Latest News

Wednesday, 25 February, 2009

Encourage Your Member of Congress to Contact the FAA Regarding the Lack of Standardization of Regulations

February 25, 2009

What's at Issue
One of the biggest burdens confronting the general aviation industry is the varying interpretation of Federal Aviation Administration (FAA) regulations by the agency's Regional, Aircraft Certification (ACOs) and Flight Standards District Offices (FSDOs). Currently, there are 9 FAA regions, 10 ACOs and more than 80 FSDOs that each issue approvals on a wide range of maintenance and operational requests made by regulated entities. These regulated entities include Part 135 on-demand charter operators, Part 145 repair stations, and Part 61 and 141 flight training facilities.

Why it's Important
Affected regulated entities continue to be challenged by regulatory interpretations that regularly vary from one inspector within one FSDO or ACO, to another. These varying interpretations of how to achieve or demonstrate compliance with FAA regulations (FARs) are estimated to cost general aviation businesses hundreds of millions of dollars annually when previously approved actions are subject to "re-interpretation."

For example, a Part 135 on-demand air charter operator contacted NATA stating that he had to spend approximately $25,000 to secure FAA approval to move an aircraft on his air carrier certificate from one FAA region to another. First, the operator demonstrated compliance with FAA officials from the region where the aircraft was based. The operator then had to work with FAA officials in the region to where the aircraft was being moved as its new base location. The new FAA office would not accept the determination of compliance from the original FAA office and insisted that the operator again demonstrate that the aircraft was in compliance with the FARs. The aircraft was out of service and unavailable for customer use for more than five weeks, at a cost of more than $200,000 in lost revenue to the operator.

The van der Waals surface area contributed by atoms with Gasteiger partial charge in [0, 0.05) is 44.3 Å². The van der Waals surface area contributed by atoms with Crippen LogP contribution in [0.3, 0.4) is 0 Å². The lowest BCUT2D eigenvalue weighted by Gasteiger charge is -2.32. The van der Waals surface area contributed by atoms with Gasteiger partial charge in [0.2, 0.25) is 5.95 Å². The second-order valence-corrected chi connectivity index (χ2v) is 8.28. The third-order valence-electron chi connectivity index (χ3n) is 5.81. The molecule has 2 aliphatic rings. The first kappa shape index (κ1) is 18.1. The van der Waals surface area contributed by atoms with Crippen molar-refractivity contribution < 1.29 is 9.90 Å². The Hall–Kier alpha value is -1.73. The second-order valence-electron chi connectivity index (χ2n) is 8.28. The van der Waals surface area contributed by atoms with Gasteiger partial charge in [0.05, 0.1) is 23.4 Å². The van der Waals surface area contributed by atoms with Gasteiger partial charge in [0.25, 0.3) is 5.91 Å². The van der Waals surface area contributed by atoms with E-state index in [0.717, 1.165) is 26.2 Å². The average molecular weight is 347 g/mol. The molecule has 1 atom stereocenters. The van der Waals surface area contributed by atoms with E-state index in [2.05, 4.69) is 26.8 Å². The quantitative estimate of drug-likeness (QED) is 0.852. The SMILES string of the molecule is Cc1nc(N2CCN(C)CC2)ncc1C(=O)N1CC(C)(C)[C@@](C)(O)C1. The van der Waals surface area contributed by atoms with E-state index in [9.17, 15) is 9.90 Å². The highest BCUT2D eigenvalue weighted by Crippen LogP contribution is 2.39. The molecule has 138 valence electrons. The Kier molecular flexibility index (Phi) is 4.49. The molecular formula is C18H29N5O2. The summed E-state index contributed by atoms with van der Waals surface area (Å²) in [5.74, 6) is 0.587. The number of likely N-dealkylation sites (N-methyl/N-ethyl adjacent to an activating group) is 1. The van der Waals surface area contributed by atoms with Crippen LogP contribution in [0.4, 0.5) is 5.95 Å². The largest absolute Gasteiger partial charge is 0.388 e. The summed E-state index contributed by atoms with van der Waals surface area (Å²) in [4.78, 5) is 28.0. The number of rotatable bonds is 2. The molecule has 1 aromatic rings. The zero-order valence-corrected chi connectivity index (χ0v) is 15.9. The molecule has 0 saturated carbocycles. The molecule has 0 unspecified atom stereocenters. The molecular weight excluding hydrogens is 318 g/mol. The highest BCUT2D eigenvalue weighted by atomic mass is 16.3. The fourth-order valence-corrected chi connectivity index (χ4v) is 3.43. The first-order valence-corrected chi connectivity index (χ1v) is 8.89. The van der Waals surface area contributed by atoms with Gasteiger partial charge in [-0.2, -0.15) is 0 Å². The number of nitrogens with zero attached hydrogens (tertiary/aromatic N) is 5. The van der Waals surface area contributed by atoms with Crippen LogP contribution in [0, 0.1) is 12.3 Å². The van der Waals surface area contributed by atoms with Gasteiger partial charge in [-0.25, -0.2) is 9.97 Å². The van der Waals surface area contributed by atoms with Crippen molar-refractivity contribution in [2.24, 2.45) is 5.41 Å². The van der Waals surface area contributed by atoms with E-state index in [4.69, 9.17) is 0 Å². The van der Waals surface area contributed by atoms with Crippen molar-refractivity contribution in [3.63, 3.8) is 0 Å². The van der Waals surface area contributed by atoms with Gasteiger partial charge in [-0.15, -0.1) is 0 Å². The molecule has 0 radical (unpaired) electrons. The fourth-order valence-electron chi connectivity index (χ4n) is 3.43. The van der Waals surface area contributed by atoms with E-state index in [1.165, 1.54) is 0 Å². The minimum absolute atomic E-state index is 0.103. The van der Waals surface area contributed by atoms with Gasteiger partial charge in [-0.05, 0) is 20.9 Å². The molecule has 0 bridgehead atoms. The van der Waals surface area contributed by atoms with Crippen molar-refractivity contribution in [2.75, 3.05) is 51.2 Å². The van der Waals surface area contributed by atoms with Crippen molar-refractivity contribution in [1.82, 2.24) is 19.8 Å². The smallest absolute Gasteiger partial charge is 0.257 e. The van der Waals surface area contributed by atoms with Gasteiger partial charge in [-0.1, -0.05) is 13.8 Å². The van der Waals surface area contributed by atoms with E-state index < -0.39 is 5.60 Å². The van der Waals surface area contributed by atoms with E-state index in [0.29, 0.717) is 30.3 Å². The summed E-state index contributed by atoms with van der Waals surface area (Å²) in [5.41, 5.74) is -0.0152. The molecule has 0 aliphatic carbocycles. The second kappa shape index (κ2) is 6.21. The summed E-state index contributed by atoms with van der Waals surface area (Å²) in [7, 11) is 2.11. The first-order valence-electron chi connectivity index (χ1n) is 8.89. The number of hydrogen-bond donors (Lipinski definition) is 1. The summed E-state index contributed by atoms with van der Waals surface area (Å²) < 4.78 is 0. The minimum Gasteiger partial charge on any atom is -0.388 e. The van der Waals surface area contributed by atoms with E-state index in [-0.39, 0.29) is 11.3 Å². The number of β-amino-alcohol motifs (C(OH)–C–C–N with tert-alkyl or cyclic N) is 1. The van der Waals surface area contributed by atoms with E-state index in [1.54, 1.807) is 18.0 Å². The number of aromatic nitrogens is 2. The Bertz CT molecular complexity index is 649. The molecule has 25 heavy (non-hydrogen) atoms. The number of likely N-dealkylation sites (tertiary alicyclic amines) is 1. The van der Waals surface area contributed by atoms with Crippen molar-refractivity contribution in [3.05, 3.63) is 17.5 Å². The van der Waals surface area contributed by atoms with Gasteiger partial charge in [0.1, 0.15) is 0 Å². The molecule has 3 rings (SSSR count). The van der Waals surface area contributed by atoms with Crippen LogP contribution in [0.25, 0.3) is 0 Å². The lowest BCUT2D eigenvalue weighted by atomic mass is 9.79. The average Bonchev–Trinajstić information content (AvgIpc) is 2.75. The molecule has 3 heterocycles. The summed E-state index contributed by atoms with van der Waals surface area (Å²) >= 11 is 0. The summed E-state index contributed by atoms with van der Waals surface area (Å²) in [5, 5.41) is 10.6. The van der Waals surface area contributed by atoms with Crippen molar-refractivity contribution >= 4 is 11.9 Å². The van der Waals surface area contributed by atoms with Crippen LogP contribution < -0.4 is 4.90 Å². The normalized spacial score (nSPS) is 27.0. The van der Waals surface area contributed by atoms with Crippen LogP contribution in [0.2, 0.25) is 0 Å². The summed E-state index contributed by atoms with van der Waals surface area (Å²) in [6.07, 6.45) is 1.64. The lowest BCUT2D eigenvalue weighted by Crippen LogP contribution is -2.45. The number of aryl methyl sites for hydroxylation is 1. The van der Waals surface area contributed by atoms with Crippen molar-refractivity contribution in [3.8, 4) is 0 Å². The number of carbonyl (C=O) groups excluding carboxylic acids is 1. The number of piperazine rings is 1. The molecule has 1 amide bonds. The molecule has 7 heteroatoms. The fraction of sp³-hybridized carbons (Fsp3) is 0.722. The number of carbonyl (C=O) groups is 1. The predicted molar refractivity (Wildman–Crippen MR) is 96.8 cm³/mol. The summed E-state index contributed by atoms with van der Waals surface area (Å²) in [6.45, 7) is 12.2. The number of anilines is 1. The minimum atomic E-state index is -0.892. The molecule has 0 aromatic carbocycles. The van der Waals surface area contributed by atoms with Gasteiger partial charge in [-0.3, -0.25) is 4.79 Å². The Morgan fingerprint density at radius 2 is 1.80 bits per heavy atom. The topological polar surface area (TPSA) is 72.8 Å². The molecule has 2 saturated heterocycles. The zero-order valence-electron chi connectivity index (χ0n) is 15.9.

As another example, an NATA member Part 145 repair station was informed by the FAA that the region with responsibility for oversight of the repair station would be changing. The NATA member company endured a lengthy, costly process as the new region with jurisdiction decided to re-approve the repair station's manual, used to prescribe performance of maintenance functions, and identified more than 75 "deficiencies." The manual had been deemed to be fully compliant with all FAR requirements and approved by the first FAA region, but the new region insisted that revisions be made according to its interpretation of the regulations. This drawn out process cost the repair station countless hours of employee time and hundreds of thousands of dollars in lost revenue while the repair station implemented the new region's revisions.

Inconsistent and varying interpretations of FAA regulations are not only costly for the industry, they also demonstrate a shortcoming in the FAA's ability to coordinate its workforce and ensure that the decision-making abilities vested in inspectors are respected across all divisions of the agency, impairing efforts to achieve a uniform safety standard nationwide.

What to do
To eliminate the unnecessary and costly regulatory re-interpretation process that currently exists between FAA field offices, NATA recommends the following action:

NATA Position
NATA believes that it is vital that this issue be addressed and, most importantly, would like to see NATA members educate their Members of Congress about how this issue is affecting aviation businesses in their districts.

Staff Contact: Kristen Moore
Director, Legislative Affairs

View in PDF format

For general press inquiries, contact Shannon Chambers at 703-298-1347 or

The National Air Transportation Association (NATA) has been the voice of aviation business for over 75 years. Representing nearly 2,300 aviation businesses, NATA’s member companies provide a broad range of services to general aviation, the airlines and the military and NATA serves as the public policy group representing the interests of aviation businesses before Congress and the federal agencies.